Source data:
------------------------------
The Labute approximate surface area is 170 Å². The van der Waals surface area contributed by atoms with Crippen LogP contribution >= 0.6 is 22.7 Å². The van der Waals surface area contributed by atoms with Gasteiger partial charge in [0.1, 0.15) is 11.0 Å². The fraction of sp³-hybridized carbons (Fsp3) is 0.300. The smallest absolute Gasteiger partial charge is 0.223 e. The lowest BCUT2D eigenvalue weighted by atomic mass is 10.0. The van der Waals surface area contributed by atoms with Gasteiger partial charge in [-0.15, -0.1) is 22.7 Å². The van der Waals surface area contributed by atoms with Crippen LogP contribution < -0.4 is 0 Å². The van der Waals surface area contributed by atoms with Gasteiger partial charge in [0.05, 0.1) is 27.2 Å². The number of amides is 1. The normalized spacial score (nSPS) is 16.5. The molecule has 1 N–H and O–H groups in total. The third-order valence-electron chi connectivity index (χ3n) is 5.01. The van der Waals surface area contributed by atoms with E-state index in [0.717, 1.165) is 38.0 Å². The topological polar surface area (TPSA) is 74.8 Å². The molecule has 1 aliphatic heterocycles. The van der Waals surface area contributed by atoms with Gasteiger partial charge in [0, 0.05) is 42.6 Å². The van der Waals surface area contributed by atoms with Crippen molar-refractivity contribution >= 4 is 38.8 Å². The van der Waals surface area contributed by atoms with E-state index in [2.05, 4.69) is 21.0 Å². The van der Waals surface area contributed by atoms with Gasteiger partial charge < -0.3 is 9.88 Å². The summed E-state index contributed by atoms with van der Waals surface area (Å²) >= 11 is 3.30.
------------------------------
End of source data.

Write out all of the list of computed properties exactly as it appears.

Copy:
The Labute approximate surface area is 170 Å². The van der Waals surface area contributed by atoms with Crippen LogP contribution >= 0.6 is 22.7 Å². The van der Waals surface area contributed by atoms with Gasteiger partial charge in [0.1, 0.15) is 11.0 Å². The fraction of sp³-hybridized carbons (Fsp3) is 0.300. The smallest absolute Gasteiger partial charge is 0.223 e. The lowest BCUT2D eigenvalue weighted by atomic mass is 10.0. The van der Waals surface area contributed by atoms with Gasteiger partial charge in [-0.15, -0.1) is 22.7 Å². The van der Waals surface area contributed by atoms with Crippen LogP contribution < -0.4 is 0 Å². The van der Waals surface area contributed by atoms with Gasteiger partial charge in [0.05, 0.1) is 27.2 Å². The number of amides is 1. The normalized spacial score (nSPS) is 16.5. The molecule has 1 N–H and O–H groups in total. The third-order valence-electron chi connectivity index (χ3n) is 5.01. The van der Waals surface area contributed by atoms with E-state index in [0.717, 1.165) is 38.0 Å². The topological polar surface area (TPSA) is 74.8 Å². The molecule has 1 aliphatic heterocycles. The van der Waals surface area contributed by atoms with Gasteiger partial charge in [0, 0.05) is 42.6 Å². The van der Waals surface area contributed by atoms with Crippen molar-refractivity contribution >= 4 is 38.8 Å². The van der Waals surface area contributed by atoms with E-state index in [2.05, 4.69) is 21.0 Å². The van der Waals surface area contributed by atoms with Gasteiger partial charge < -0.3 is 9.88 Å². The summed E-state index contributed by atoms with van der Waals surface area (Å²) >= 11 is 3.30.